King's Business - 1954-06


ed ited b y Lu c y R . R edm ond

The late Vernon V. Morgan T3, hus­ band of Margaret Horton-Morgan left a handbook of valuable notes concerning the faith of our fathers. Foremost is noted—“The eternal God . . . the pre­ eminent Christ . . . the precious blood . . . the indwelling, empowering Spirit of God . . . the blessed hope . . . the communion of the saints . . . our high calling in Christ Jesus.” This is a rich, heritage from the son-in-law of one of the early pillars of B io la . Mrs. Morgan , with the valued assistance of “Pop” White is car­ rying on with the University Christian Fellowship at Horton Hall near the Uni­ versity of California campus at Berkeley.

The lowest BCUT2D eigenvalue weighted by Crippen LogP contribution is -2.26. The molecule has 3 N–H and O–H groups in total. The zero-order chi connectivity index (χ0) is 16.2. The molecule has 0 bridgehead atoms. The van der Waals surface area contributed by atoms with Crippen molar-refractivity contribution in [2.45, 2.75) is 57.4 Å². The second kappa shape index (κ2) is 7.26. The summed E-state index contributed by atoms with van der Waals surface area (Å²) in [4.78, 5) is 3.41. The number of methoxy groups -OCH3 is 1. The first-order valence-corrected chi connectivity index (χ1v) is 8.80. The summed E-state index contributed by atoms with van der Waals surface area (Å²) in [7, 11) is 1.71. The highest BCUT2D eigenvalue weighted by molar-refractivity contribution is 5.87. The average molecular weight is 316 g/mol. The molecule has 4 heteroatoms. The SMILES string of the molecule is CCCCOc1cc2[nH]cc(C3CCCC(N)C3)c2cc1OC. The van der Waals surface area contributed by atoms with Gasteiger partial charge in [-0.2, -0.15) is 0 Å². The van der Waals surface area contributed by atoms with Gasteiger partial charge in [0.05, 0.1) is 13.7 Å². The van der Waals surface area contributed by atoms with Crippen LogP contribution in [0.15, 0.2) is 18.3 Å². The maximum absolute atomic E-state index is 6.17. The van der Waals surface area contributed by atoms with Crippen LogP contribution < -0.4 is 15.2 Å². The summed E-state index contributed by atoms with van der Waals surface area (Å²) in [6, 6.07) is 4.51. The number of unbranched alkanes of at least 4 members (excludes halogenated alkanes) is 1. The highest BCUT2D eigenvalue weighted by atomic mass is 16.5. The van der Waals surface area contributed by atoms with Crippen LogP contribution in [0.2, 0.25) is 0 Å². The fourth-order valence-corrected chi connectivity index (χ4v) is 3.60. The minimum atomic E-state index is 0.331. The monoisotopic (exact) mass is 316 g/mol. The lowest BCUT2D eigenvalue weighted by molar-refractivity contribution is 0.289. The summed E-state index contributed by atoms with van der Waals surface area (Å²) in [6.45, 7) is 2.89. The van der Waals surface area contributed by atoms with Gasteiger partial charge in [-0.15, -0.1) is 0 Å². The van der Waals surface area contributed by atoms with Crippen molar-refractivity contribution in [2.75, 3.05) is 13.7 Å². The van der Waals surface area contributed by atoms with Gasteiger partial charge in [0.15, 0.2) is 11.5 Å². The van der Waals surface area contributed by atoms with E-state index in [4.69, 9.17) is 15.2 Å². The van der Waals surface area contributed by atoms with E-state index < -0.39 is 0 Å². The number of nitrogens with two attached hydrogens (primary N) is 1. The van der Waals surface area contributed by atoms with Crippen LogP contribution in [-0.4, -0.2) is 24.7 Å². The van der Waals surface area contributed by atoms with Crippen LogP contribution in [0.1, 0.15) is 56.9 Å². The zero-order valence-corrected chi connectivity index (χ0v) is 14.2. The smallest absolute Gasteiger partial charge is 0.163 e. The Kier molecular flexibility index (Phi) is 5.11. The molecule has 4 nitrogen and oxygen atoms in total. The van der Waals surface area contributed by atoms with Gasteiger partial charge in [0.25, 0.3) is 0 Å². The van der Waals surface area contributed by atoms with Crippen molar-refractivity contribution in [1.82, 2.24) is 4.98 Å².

ing to know life’s deepest purpose. They are now reading the Bible that I gave them, and their letters are encouraging. That is the reason I am now asking you to take them to your heart. “You should see Jean Pierre, a bright, radiant boy (14)—he is a witness for the Lord everywhere: in school he gives out tracts, and is already a fine children’s evangelist.” In all these years Tordis has not been to the States on furlough, but on occasion has been obliged to retire back into the quiet places to recuperate so that she could continue her work. France is a hard field—they have suf­ fered much. Tordis taught B io la students of her day how to wait upon the Lord— may we not fail her as she is burning out for God in this strategic field. From the jungles of Peru writes indus­ trialist R. G. I^eTourneau, former student at the Bible Institute, and witness for the Lord to whom he has committed his busi­ ness: “ Today . . . we have made about 3 miles of jeep trail through the jungle from our landing to the right-of-way where the new road is to travel . . . yesterday we got the stinger together and everybody went wild when it began push­ ing over the biggest trees, 5 feet in diam­ eter, without any hesitation.” What an enterprise this, to open up the land for travel and for agricultural improvement that the missionaries may have access to unreached fields where the gospel has never been heard—places where the white man has never been seen. Mr. LeTourneau has done a similar work in Africa. Eldon ’38, and Opal Sherier-Johnson ’38, Rex and Vina, testify to many problems during their furlough, but the Lord has graciously restored health and met their needs so that they are looking forward with joy as they embark for the Lord’s service in the land of their adoption—: Bolivia. Says Opal: “ Pray with us that we may be filled with the Spirit for it is ‘not by might, nor by power, but by my spirit, saith the Lord of hosts.’ ” They are returning for their third term of serv­ ice under the Bolivian Indian Mission. The popular Christian magazine The Sunday School Times issues a plea for prayer in behalf of Dr. Paul W . Rood of 4405 El Camino Corto, La Canada, Calif., former president of the Bible Institute who has been in a serious state of health for many months. A victim of two strokes which brought him in from the evangelis­ tic field, since which time the power of speech has been taken away. Otherwise in a fair state of health this handicap removes him from a fertile field of Christian action. Kathleen Pagard, just arrived from Af­ rica, is now enrolled as a student at B io la . She is the daughter of Bertel and Pauline Pagard of the class of ’27, both of whom have passed on to their reward following a no-furlough term of some twenty years of missionary service in Africa. Mary, Neil and Kenneth Pagard are already members of B iola alumni. A younger sister, Koreen is still in school. THE KING'S BUSINESS